Tarpon Springs, FLA (GreekNewsOnline, TBO)
18 year-old Christian Chrysakis from Tarpon Springs was the lucky boy to retrieve to cross from the cold waters of Spring Bayou, in the largest Epiphany celebration in the Western Hemisphere, in Tarpon Springs Florida. 57 boys ages 16 to 18 jumped into the Spring Bayou on Saturday, in the 112th Epiphany Celebration, attended by 14,000, a number much lower than expected due to the cold weather, according to the spokeswoman Johanna Kossifidis.
Temperatures were in the 30s and 40s during the morning hours and many of the spectators came wrapped in blankets.
Due to the mass cancelations of flights from New York, following Thursday’s snowstorm, instead of Archbishop Demetrios American, the holy liturgy at the St Nicholas Cathedral and the ceremony of the blessing of the waters was presided by Metropolitan Alexios of Atlanta.
The metropolitan tossed the cross, and the boys were off. They waded in the shallow water and dunked under again and again. One boy shouted a plea to last year’s winner, who stood on a platform overlooking the bayou.
“Where is it?” he yelled.
“It’s right under y’all!” Joseph Cooley, 19, yelled back.
Christian Chrysakis, a Tarpon Springs High School senior, told the reporters after retrieving the cross that this was the best feeling he has ever had in his life.
The experience sent Chrysakis’ adrenaline “through the roof,” he said later as his parents, Haven and Emmanuel, and 14-year-old brother, Michael, beamed beside him. His great-grandfather and cousin were previous cross winners.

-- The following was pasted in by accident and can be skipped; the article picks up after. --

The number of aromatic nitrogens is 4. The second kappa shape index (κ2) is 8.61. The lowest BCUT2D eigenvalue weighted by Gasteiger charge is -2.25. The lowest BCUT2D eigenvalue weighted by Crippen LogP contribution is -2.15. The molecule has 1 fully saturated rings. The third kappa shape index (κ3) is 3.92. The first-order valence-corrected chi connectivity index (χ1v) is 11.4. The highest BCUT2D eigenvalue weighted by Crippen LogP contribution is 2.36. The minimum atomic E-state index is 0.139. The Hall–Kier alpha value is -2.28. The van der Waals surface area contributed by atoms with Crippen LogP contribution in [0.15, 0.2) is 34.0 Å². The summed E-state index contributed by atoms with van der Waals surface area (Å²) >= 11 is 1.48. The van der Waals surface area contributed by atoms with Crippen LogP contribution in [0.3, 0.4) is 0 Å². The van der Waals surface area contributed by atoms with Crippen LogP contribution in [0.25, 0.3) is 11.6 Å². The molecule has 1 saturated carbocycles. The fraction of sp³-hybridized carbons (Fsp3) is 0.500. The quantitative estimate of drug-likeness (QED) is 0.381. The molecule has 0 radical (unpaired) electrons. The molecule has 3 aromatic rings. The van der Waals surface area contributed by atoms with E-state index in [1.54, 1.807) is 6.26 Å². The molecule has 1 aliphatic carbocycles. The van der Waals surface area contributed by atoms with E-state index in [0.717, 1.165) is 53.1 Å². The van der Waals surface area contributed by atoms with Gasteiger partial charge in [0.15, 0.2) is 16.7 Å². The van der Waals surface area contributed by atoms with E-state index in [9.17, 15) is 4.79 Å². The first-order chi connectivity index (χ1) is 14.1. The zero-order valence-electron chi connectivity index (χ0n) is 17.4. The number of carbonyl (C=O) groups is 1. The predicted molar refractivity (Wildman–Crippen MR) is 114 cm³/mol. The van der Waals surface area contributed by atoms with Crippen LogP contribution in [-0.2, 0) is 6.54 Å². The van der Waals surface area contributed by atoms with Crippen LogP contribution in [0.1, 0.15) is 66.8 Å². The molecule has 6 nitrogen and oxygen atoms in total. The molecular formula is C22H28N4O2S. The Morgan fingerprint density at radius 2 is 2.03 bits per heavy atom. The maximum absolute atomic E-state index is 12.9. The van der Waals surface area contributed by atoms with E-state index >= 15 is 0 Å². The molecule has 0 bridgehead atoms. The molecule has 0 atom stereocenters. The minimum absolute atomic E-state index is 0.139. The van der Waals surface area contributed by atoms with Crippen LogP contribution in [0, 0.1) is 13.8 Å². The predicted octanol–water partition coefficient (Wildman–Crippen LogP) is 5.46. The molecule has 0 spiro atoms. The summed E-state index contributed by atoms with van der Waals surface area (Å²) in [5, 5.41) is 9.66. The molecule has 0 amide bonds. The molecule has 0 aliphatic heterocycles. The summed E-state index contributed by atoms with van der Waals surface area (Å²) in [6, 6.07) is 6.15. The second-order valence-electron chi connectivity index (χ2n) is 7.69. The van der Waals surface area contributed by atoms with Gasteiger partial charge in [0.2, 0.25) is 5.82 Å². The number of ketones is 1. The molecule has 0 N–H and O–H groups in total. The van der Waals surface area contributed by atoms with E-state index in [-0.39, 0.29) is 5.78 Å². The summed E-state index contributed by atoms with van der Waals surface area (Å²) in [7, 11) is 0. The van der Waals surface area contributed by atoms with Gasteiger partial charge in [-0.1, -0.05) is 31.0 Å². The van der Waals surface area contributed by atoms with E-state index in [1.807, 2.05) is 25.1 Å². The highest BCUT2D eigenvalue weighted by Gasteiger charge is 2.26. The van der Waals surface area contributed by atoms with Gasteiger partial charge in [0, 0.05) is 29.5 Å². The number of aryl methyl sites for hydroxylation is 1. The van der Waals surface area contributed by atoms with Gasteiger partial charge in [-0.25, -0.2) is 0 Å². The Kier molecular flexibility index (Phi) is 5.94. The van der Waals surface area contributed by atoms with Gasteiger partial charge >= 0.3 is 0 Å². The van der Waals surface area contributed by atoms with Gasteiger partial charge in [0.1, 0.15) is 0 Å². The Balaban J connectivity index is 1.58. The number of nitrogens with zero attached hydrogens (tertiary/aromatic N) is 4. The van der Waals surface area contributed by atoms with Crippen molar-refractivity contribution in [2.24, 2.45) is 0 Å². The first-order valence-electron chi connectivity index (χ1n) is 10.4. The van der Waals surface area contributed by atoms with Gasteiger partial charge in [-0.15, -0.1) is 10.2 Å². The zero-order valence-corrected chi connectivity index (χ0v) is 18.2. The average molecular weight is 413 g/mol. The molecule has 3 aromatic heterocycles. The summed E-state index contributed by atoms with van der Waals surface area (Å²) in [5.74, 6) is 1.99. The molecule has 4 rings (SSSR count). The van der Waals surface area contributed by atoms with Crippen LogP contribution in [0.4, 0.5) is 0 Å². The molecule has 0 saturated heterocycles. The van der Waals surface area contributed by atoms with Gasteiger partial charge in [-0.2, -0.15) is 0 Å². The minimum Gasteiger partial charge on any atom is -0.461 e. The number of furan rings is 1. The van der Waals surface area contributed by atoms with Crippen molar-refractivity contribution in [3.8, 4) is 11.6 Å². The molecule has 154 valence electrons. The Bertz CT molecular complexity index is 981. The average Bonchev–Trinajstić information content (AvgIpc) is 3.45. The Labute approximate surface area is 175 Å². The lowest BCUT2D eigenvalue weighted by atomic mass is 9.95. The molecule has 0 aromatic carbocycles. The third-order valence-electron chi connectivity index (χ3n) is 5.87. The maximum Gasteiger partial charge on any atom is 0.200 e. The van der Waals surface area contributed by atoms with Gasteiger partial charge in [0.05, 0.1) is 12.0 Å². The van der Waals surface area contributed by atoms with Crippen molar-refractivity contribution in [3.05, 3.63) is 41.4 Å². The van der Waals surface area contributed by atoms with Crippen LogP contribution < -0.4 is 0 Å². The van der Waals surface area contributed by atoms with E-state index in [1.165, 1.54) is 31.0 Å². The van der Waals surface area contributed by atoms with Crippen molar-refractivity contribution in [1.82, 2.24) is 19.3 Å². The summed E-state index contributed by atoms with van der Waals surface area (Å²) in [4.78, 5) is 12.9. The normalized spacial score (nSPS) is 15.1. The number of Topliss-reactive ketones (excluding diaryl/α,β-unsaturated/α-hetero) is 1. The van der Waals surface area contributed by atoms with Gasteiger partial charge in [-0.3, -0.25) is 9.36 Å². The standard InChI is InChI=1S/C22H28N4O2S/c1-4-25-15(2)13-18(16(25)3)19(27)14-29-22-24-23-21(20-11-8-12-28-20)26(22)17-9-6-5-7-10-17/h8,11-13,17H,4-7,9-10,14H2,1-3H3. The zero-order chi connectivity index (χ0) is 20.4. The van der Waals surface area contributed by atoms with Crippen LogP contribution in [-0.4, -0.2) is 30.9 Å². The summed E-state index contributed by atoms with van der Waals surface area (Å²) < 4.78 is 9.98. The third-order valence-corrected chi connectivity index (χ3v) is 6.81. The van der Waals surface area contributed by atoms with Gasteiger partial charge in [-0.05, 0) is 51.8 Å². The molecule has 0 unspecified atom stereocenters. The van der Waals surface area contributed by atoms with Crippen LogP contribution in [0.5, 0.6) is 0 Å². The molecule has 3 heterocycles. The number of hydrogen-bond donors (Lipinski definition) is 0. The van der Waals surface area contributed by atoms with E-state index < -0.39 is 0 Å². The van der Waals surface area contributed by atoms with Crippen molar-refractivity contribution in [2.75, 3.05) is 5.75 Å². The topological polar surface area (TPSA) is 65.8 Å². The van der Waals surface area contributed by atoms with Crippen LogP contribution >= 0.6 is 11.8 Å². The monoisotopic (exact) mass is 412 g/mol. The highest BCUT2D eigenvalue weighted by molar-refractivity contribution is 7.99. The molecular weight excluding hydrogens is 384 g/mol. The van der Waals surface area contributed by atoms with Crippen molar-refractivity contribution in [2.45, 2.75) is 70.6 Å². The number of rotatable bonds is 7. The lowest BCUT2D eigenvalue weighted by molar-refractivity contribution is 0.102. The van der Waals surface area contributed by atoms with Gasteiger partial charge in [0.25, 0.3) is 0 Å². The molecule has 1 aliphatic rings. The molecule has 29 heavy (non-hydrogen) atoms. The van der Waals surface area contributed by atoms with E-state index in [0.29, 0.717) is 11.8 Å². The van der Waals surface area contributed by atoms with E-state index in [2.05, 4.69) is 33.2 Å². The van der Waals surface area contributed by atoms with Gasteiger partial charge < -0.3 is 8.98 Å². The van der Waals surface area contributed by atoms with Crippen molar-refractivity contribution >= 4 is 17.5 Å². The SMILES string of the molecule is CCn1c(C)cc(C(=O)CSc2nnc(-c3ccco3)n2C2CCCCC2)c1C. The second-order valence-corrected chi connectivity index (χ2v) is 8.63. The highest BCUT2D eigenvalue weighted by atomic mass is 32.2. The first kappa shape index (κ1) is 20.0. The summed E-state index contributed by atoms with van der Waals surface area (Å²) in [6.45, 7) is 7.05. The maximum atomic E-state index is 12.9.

“I was apprehensive,” Haven Chrysakis said of the weather, “but it’s a rite of passage.”
The win was extra special to his grandmother, Naomi Chrysakis, 68. For the last decade, her late husband, Chris, bought gold cross necklaces and donated them to the church to give to the winning boy. She continued the tradition after his death, long enough to watch a necklace go to her grandson.
“I told Christian, ‘Your Papou is smiling in heaven,’” she said, using the Greek word for grandfather. “It’s a great honor.”
Kiersten Spanos, a 15-year-old Tarpon Springs High sophomore chosen as the ceremony’s dove bearer, released a dove into the crisp air. Kiersten Spanos is the daughter of Theodore Spanos , the granddaughter of George and Fay Spanos, and the great granddaughter of Skevos and Kaliope Zaharopoulos who proudly served St. Nicholas Orthodox church for twenty years. She was born in Dunedin, Florida on June 14, 2002 and has family origins from Piraeus and Kalymnos, Greece where she spends her summers with family.
It was one of the coldest Epiphany celebrations in years, but nothing would stop the boys from their chance at a year of blessings.
“You only get three opportunities in your life,” diver Frankie Giallourakis, 17, said before the plunge.
Michael Kouskoutis, coordinator for the Epiphany divers, warned the boys in the hours leading up to the plunge.
“If at anytime you feel sick, queasy, unsteady because of the affects of weather, do not be embarrassed if you cannot participate,” he said. “You’re still a diver.”
It was one of the coldest Epiphany celebrations and the young divers had been offered wet suits, but turned them down in the name of tradition. Organizers added more emergency personnel just in case, and thermal blankets were ready to engulf the boys as soon as they came out of the water.
By the time the procession started toward the bayou about noon, temperatures had warmed to the 50s and sunlight filtered out through thin clouds. The water temperature sat at 60 degrees, officials said.
**** Comments taken from Tampaonline (tbo.com)